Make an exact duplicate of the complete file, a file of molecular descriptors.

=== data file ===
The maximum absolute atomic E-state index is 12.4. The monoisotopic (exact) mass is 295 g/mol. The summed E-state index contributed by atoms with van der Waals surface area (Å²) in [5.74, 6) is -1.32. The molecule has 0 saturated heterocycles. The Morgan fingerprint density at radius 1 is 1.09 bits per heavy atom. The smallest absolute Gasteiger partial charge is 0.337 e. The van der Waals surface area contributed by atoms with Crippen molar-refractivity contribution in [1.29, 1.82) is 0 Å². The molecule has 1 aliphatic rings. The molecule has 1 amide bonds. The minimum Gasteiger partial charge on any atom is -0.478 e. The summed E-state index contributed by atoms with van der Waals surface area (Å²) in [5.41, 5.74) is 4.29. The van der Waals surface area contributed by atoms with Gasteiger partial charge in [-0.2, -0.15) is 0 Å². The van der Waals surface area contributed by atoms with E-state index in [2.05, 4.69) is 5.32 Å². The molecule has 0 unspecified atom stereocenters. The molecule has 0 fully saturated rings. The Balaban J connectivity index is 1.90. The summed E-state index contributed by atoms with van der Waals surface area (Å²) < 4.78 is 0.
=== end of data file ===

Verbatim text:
The maximum absolute atomic E-state index is 12.4. The monoisotopic (exact) mass is 295 g/mol. The summed E-state index contributed by atoms with van der Waals surface area (Å²) in [5.74, 6) is -1.32. The molecule has 0 saturated heterocycles. The Morgan fingerprint density at radius 1 is 1.09 bits per heavy atom. The smallest absolute Gasteiger partial charge is 0.337 e. The van der Waals surface area contributed by atoms with Crippen molar-refractivity contribution in [1.29, 1.82) is 0 Å². The molecule has 1 aliphatic rings. The molecule has 1 amide bonds. The minimum Gasteiger partial charge on any atom is -0.478 e. The summed E-state index contributed by atoms with van der Waals surface area (Å²) in [5.41, 5.74) is 4.29. The van der Waals surface area contributed by atoms with Gasteiger partial charge in [-0.2, -0.15) is 0 Å². The van der Waals surface area contributed by atoms with E-state index in [2.05, 4.69) is 5.32 Å². The molecule has 0 unspecified atom stereocenters. The molecule has 0 fully saturated rings. The Balaban J connectivity index is 1.90. The summed E-state index contributed by atoms with van der Waals surface area (Å²) < 4.78 is 0.